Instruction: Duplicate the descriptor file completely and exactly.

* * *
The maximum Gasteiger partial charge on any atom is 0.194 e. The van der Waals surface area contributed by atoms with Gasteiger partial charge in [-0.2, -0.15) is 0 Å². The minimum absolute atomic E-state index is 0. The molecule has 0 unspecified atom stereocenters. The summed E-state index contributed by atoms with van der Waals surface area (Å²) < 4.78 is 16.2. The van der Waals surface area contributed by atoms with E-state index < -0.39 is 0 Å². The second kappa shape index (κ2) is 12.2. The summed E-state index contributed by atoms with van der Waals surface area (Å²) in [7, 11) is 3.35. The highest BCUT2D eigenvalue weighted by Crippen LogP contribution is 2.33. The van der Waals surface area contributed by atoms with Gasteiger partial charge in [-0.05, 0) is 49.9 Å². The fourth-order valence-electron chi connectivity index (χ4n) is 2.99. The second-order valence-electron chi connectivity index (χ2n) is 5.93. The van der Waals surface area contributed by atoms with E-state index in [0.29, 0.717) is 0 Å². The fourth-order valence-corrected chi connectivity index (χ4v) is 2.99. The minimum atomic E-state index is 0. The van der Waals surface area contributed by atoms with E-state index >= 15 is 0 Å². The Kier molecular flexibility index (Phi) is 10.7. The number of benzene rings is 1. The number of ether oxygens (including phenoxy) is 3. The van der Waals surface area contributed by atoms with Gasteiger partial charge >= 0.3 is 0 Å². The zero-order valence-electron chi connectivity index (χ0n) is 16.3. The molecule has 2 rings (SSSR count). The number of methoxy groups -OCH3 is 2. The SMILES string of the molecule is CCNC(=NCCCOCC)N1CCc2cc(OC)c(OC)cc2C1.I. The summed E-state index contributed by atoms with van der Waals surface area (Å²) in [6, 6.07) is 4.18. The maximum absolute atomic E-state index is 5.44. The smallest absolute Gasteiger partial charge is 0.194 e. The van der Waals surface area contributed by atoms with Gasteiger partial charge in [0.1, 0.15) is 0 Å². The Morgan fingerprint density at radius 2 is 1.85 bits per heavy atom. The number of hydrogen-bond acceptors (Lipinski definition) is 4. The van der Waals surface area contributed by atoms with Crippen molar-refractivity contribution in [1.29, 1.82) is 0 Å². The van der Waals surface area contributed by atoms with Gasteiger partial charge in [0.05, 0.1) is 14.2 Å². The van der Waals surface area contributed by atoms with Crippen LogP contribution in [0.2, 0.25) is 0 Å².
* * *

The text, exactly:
The maximum Gasteiger partial charge on any atom is 0.194 e. The van der Waals surface area contributed by atoms with Gasteiger partial charge in [-0.2, -0.15) is 0 Å². The minimum absolute atomic E-state index is 0. The molecule has 0 unspecified atom stereocenters. The summed E-state index contributed by atoms with van der Waals surface area (Å²) < 4.78 is 16.2. The van der Waals surface area contributed by atoms with E-state index < -0.39 is 0 Å². The second kappa shape index (κ2) is 12.2. The summed E-state index contributed by atoms with van der Waals surface area (Å²) in [7, 11) is 3.35. The highest BCUT2D eigenvalue weighted by Crippen LogP contribution is 2.33. The van der Waals surface area contributed by atoms with Gasteiger partial charge in [-0.05, 0) is 49.9 Å². The fourth-order valence-electron chi connectivity index (χ4n) is 2.99. The second-order valence-electron chi connectivity index (χ2n) is 5.93. The van der Waals surface area contributed by atoms with E-state index in [0.29, 0.717) is 0 Å². The fourth-order valence-corrected chi connectivity index (χ4v) is 2.99. The minimum atomic E-state index is 0. The van der Waals surface area contributed by atoms with E-state index >= 15 is 0 Å². The Kier molecular flexibility index (Phi) is 10.7. The number of benzene rings is 1. The number of ether oxygens (including phenoxy) is 3. The van der Waals surface area contributed by atoms with Gasteiger partial charge >= 0.3 is 0 Å². The zero-order valence-electron chi connectivity index (χ0n) is 16.3. The molecule has 2 rings (SSSR count). The number of methoxy groups -OCH3 is 2. The SMILES string of the molecule is CCNC(=NCCCOCC)N1CCc2cc(OC)c(OC)cc2C1.I. The summed E-state index contributed by atoms with van der Waals surface area (Å²) in [6, 6.07) is 4.18. The maximum absolute atomic E-state index is 5.44. The smallest absolute Gasteiger partial charge is 0.194 e. The van der Waals surface area contributed by atoms with Gasteiger partial charge in [0.1, 0.15) is 0 Å². The Morgan fingerprint density at radius 2 is 1.85 bits per heavy atom. The number of hydrogen-bond acceptors (Lipinski definition) is 4. The van der Waals surface area contributed by atoms with Crippen molar-refractivity contribution in [1.29, 1.82) is 0 Å². The van der Waals surface area contributed by atoms with Gasteiger partial charge in [0.05, 0.1) is 14.2 Å². The van der Waals surface area contributed by atoms with Crippen LogP contribution in [0.2, 0.25) is 0 Å².